No jury exists without bias or context. The American jury is designed as a “black box” that we push facts into and expect a fair decision from. But what makes a trial, and thus a jury’s decision, fair?
Fairness of presentation, of courtroom etiquette, and of evidence submission are merely the tips of a much larger iceberg of fairness. What about the means by which a group communicates? What if the discussion were anonymous? What if jury members were each required to write down all their thoughts in advance? What if at the end of the trial, we could look back as if watching 12 Angry Men? What effect would that have on the outcome of the outcome of trials, and would they be more or less fair?
In this class we will expand this concept outside the courtroom. Consider how important Facebook was to removing the old HLS crest under Royall Must Fall. How would these discussions have gone in other contexts, like small groups or if town halls were better attended? What if the conversation happened anonymously online? Would the end result have been different, or would different opinions have come out? The answers to these questions are not clear, but we will explore them through a variety of approaches in this class.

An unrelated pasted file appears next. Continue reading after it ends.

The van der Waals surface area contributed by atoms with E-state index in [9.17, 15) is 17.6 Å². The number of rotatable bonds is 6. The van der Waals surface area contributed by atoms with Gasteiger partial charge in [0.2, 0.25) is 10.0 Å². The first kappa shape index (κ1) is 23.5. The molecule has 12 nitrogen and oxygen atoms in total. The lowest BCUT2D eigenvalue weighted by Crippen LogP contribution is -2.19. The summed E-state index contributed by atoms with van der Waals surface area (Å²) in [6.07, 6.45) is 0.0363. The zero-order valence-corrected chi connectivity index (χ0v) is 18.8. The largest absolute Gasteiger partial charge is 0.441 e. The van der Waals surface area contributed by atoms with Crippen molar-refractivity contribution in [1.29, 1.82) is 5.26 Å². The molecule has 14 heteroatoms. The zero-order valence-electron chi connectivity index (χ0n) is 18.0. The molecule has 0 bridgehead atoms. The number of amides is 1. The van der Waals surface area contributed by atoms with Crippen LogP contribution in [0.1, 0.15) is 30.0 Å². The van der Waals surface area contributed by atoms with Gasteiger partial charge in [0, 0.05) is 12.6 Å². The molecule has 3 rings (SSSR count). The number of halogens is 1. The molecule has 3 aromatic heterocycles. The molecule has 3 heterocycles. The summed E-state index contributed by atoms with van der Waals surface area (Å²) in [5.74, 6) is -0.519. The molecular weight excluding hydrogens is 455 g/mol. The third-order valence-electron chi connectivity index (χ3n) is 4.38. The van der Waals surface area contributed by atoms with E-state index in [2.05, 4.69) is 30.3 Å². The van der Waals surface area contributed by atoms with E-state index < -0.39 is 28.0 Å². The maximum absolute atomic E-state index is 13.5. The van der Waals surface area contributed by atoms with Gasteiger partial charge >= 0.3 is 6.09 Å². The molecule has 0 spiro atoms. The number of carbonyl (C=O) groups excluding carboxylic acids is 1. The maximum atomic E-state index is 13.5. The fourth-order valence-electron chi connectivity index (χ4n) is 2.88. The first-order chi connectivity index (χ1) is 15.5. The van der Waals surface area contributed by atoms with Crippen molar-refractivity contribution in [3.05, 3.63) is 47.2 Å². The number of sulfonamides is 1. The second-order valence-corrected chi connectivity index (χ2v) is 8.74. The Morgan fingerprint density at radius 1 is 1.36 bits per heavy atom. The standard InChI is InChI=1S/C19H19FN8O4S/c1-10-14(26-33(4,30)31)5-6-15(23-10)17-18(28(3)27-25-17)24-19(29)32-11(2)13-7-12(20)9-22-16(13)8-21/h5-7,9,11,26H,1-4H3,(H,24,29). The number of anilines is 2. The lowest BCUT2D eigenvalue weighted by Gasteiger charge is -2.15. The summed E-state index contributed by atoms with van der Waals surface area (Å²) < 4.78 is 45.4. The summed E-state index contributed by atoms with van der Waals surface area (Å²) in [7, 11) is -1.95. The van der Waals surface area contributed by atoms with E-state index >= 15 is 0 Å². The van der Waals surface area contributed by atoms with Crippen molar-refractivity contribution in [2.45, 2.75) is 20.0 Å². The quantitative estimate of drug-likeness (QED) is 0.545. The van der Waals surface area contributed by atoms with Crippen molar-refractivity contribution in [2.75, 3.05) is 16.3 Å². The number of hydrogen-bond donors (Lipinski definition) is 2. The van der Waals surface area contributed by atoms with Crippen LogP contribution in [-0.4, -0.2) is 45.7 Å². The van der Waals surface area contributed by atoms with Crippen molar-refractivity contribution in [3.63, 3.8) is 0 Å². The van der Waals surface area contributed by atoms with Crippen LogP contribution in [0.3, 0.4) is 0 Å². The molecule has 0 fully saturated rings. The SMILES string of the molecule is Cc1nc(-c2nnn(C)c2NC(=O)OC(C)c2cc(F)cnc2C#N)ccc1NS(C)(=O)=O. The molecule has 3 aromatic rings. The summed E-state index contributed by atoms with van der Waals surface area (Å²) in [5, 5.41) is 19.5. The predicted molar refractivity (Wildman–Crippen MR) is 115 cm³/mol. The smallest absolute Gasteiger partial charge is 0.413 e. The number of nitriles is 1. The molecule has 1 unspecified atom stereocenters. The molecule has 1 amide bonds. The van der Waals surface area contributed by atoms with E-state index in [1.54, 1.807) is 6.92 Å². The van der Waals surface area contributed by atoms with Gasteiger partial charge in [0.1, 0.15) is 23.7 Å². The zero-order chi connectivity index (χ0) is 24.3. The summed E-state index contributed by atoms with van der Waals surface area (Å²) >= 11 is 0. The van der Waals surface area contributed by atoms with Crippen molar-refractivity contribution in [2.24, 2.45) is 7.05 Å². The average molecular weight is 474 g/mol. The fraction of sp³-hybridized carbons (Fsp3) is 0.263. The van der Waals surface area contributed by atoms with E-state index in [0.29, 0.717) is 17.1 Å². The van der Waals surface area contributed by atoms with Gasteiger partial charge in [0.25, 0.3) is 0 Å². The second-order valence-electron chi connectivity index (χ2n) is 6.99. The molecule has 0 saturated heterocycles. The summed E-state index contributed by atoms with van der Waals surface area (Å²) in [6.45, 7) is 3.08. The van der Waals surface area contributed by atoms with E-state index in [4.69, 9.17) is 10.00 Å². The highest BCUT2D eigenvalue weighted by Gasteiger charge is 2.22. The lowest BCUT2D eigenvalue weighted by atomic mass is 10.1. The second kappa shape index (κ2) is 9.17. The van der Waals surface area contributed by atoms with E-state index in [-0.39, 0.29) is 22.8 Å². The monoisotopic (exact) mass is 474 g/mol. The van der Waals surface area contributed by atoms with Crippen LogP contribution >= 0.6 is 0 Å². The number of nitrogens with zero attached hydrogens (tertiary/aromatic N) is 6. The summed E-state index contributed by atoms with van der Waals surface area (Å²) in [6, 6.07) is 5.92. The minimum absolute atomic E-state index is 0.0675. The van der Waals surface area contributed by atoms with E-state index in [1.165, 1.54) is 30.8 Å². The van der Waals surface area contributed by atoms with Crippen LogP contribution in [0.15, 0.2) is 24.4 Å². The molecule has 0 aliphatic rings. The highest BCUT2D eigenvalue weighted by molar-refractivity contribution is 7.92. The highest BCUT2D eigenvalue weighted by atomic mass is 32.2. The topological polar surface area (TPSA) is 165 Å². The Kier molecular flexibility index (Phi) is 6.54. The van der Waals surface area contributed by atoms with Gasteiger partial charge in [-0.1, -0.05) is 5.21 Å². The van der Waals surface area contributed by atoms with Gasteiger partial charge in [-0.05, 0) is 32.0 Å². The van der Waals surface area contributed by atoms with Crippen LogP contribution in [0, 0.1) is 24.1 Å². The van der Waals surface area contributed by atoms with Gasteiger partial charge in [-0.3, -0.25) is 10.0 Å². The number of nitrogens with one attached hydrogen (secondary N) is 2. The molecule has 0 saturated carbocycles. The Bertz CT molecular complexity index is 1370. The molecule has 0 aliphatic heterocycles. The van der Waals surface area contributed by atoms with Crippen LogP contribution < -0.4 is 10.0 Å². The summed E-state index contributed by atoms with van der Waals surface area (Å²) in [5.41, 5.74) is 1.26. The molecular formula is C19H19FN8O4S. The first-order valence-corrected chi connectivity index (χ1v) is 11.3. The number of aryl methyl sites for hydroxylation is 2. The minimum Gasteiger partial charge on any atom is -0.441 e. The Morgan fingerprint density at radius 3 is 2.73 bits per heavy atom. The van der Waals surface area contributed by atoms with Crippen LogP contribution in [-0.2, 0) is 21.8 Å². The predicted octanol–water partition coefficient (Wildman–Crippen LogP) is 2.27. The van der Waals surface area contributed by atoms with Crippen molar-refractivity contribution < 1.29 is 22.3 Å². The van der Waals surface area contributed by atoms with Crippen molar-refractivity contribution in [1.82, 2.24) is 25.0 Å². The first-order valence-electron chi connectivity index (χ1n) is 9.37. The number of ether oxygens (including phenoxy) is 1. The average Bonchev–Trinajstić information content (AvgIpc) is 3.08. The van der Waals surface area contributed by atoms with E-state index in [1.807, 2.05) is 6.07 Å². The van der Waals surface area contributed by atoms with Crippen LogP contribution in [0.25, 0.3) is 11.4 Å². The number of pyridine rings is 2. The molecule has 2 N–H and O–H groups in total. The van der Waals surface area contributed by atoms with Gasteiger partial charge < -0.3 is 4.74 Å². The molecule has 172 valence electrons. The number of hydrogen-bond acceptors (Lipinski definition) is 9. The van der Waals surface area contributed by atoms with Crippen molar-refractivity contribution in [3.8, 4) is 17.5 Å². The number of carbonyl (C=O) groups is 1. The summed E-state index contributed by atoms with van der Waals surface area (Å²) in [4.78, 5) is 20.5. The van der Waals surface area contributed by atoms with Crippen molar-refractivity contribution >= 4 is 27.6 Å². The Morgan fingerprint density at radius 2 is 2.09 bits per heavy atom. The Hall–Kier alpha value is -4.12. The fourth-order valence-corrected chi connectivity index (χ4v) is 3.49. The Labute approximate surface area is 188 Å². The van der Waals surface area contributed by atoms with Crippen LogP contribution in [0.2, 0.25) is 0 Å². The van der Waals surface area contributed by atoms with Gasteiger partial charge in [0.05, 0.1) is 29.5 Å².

For more information about this course visit the Harvard Law School Course Catalog